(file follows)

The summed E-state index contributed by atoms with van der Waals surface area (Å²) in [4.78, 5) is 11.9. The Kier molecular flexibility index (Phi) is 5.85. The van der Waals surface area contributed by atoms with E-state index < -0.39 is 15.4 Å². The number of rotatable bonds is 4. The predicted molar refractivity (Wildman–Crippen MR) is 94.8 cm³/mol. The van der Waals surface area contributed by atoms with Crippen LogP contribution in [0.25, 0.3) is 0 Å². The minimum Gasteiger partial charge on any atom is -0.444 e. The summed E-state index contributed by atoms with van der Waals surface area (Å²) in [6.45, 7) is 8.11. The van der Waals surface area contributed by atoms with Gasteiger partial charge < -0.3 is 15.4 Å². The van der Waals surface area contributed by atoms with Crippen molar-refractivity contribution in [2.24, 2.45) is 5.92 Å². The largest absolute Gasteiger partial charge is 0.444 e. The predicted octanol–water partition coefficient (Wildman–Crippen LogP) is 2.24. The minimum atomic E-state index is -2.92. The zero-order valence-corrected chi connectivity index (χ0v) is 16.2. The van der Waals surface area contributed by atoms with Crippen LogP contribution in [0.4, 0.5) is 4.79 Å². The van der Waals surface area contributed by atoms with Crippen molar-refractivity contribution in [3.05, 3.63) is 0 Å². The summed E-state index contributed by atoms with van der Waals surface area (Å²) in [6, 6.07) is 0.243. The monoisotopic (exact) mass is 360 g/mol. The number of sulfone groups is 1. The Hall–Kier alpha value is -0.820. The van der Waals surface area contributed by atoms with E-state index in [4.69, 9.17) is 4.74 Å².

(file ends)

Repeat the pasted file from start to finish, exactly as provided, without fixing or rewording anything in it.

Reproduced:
The summed E-state index contributed by atoms with van der Waals surface area (Å²) in [4.78, 5) is 11.9. The Kier molecular flexibility index (Phi) is 5.85. The van der Waals surface area contributed by atoms with E-state index < -0.39 is 15.4 Å². The number of rotatable bonds is 4. The predicted molar refractivity (Wildman–Crippen MR) is 94.8 cm³/mol. The van der Waals surface area contributed by atoms with Crippen LogP contribution in [0.25, 0.3) is 0 Å². The minimum Gasteiger partial charge on any atom is -0.444 e. The summed E-state index contributed by atoms with van der Waals surface area (Å²) in [6.45, 7) is 8.11. The van der Waals surface area contributed by atoms with Gasteiger partial charge < -0.3 is 15.4 Å². The van der Waals surface area contributed by atoms with Crippen molar-refractivity contribution in [2.24, 2.45) is 5.92 Å². The largest absolute Gasteiger partial charge is 0.444 e. The predicted octanol–water partition coefficient (Wildman–Crippen LogP) is 2.24. The minimum atomic E-state index is -2.92. The zero-order valence-corrected chi connectivity index (χ0v) is 16.2. The van der Waals surface area contributed by atoms with Crippen LogP contribution in [0.4, 0.5) is 4.79 Å². The van der Waals surface area contributed by atoms with Crippen molar-refractivity contribution in [3.05, 3.63) is 0 Å². The summed E-state index contributed by atoms with van der Waals surface area (Å²) in [6, 6.07) is 0.243. The monoisotopic (exact) mass is 360 g/mol. The number of sulfone groups is 1. The Hall–Kier alpha value is -0.820. The van der Waals surface area contributed by atoms with E-state index in [4.69, 9.17) is 4.74 Å².